The day the Queen flew to Scotland for the grouse shooting
My rating: 4 of 5 stars
There are some books that one reads and re-reads, others that one reads once and discards, and yet others that one re-reads once and reads again after many years. This book is one of the last category.
Sometimes books re-read after a long period are slightly disappointing, not quite as good as one remembered them. Others are better than one remembered them. For me, Jane Austen’s novels fall into the “better on re-reading” category; I think that the first time I read her books I was too young to appreciate them.
And then there are those books, like this one, that are much the same.
I can’t remember exactly when I first read The day the Queen flew to Scotland for the grouse shooting, but it must have been soon after it was published, when I had just returned to South Africa after spending a couple of years studying in England.
Because of the differences between the South African academic year and the English one, I had a few months to fill in before going to the University of Durham, and I spent them driving buses in London, and so learnt something about the South of England.
And though Durham University drew students from all over, there were several from the North, from whom I learnt that wogs came from South of the Trent.
So Wise’s book about a football riot between northern and southern teams escalating into a civil war seemed like a credible scenario. It was about an England that I knew 45 years ago. And one thing that struck me on re-reading it is that little has changed. The book was first published in 1968, and is set a few years into the future, but in the book there is little that might not be equally applicable to the England of 2015, even though much has happened in between.
It could easily have happened in the “winter of discontent” in the mid-1970s, or during the Thatcher years of the 1980s that saw the deindustrialisation of the North.
It could have happened, but it didn’t, so perhaps one can relegate it to the “unfulfilled prophecy” department.
But what prompted me to read the book was something someone wrote in a book discussion newsgroup:
What were the boys celebrating? And why should anyone outside Mali care? That is something I tried to figure out when I read that a group called Mouvement National pour la Libération de l’Azawad (MNLA; Azawad National Liberation Movement) had today, April 6, 2012, declared Azawad (comprising what used to be north-east Mali) to be an independent, sovereign state (so far unrecognized by any other country). It’s not every day that a new sovereign state is declared, after all, even one with a population as small as 1.3 million and one as far away from Europe and the West as Timbuktu (now located in Azawad).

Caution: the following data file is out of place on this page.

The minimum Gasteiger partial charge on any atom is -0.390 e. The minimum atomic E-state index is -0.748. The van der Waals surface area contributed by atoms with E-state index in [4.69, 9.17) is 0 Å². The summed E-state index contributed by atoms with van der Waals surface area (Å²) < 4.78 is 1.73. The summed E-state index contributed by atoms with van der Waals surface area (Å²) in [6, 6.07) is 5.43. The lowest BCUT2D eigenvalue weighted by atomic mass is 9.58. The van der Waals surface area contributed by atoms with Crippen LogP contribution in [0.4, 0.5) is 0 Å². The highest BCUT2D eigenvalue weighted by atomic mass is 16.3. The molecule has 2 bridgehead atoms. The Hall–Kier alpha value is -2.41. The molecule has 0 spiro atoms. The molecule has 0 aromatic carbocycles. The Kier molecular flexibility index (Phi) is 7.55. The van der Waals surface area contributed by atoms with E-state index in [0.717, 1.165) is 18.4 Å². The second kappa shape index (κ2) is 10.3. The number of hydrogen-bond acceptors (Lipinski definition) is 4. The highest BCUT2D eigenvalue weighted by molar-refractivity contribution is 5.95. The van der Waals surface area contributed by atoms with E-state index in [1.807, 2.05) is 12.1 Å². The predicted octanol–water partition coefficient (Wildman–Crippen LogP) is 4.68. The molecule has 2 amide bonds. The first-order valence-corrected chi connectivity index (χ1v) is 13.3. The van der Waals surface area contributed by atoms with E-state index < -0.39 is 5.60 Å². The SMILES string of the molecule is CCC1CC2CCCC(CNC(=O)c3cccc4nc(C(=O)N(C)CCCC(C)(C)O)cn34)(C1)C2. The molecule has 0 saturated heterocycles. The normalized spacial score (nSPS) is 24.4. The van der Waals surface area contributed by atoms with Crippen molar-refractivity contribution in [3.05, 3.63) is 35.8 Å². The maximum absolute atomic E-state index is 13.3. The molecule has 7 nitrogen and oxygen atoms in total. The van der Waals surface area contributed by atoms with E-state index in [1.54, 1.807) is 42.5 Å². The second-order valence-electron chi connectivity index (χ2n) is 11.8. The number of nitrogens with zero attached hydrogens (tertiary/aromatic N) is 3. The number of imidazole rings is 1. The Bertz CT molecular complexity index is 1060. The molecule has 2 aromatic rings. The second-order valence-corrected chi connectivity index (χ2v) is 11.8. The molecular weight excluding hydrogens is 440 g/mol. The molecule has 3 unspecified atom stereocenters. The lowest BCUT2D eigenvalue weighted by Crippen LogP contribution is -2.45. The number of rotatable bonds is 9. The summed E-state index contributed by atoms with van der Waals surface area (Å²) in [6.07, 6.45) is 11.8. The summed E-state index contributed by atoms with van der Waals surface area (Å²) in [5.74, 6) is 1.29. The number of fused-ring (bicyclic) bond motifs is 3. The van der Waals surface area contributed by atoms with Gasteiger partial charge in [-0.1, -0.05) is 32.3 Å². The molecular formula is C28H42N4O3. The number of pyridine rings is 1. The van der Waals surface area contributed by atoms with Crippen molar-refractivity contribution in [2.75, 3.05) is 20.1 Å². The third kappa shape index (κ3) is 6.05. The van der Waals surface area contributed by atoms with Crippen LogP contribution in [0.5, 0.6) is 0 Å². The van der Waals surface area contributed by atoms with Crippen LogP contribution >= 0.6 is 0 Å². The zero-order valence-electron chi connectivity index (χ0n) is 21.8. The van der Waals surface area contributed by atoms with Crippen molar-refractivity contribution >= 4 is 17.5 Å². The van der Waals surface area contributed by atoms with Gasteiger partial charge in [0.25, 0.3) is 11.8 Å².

Well, why should anyone outside Mali care? We should care because before we know, it could be happening to us. In the 1950s the Central African Federation was formed; in the 1960s it broke up. In 1960 Nigeria became independent, in 1967 it was wracked by civil war, as Biafra sought to become independent, and this at a time when the dream of some was a United States of Africa.
The European Union has drawn states together, but even today in the UK there are people who wish to see the end of the UK, to undo the ties that bound England and Scotland together for 300 years. Politicians speak of national unity, but local loyalty dies hard. The tensions that Wise writes about are still there, and occasionally make themselves felt.
And so in a sense it has happened. Not in England, perhaps, but in several other countries. One of them is Yugoslavia, which in some ways, in the 1980s, was like England upside down — with rich Slovenia in the north, and poor Kosovo in the south, and both straining to break away, and all the bitterness and hatred that Wise describes raged through the Balkans in the 1990s, though in real life the Americans were not as benevolent as he portrayed them in his book. But Wise died in 1982, and didn’t live to see that fulfilment.
Wise describes the destruction of Nottingham, and I remember when I first read it I thought he was getting carried away with hyperbole. I thought such cruelty and savagery could not happen in real life. But since then we have seen the destruction of Homs and Fallujah. Such things are not only possible, they have actually happened.
So though Wise’s extrapolation of trends of his day into the near future didn’t take place in precisely the way he predicted, they have happened, and will go on happening, and so his book remains fresh and readable.